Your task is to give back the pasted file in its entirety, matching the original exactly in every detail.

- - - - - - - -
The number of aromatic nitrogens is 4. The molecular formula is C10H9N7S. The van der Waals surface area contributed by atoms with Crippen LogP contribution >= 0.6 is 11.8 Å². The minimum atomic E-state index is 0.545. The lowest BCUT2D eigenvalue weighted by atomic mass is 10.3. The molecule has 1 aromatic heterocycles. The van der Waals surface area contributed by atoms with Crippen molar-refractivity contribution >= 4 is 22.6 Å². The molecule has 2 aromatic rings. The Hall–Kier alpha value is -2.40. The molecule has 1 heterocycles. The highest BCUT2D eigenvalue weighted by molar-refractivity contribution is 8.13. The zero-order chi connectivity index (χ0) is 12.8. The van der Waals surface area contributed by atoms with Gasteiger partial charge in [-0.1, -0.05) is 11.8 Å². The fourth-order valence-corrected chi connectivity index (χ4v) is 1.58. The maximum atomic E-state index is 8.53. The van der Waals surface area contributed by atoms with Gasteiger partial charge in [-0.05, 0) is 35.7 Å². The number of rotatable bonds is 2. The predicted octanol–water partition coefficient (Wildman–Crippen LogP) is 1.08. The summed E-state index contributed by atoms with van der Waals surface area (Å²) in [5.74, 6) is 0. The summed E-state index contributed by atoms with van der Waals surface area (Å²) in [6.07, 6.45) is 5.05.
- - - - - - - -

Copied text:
The number of aromatic nitrogens is 4. The molecular formula is C10H9N7S. The van der Waals surface area contributed by atoms with Crippen LogP contribution >= 0.6 is 11.8 Å². The minimum atomic E-state index is 0.545. The lowest BCUT2D eigenvalue weighted by atomic mass is 10.3. The molecule has 1 aromatic heterocycles. The van der Waals surface area contributed by atoms with Crippen molar-refractivity contribution >= 4 is 22.6 Å². The molecule has 2 aromatic rings. The Hall–Kier alpha value is -2.40. The molecule has 1 heterocycles. The highest BCUT2D eigenvalue weighted by molar-refractivity contribution is 8.13. The zero-order chi connectivity index (χ0) is 12.8. The van der Waals surface area contributed by atoms with Gasteiger partial charge in [-0.1, -0.05) is 11.8 Å². The fourth-order valence-corrected chi connectivity index (χ4v) is 1.58. The maximum atomic E-state index is 8.53. The van der Waals surface area contributed by atoms with Gasteiger partial charge in [-0.05, 0) is 35.7 Å². The number of rotatable bonds is 2. The predicted octanol–water partition coefficient (Wildman–Crippen LogP) is 1.08. The summed E-state index contributed by atoms with van der Waals surface area (Å²) in [5.74, 6) is 0. The summed E-state index contributed by atoms with van der Waals surface area (Å²) in [6.07, 6.45) is 5.05.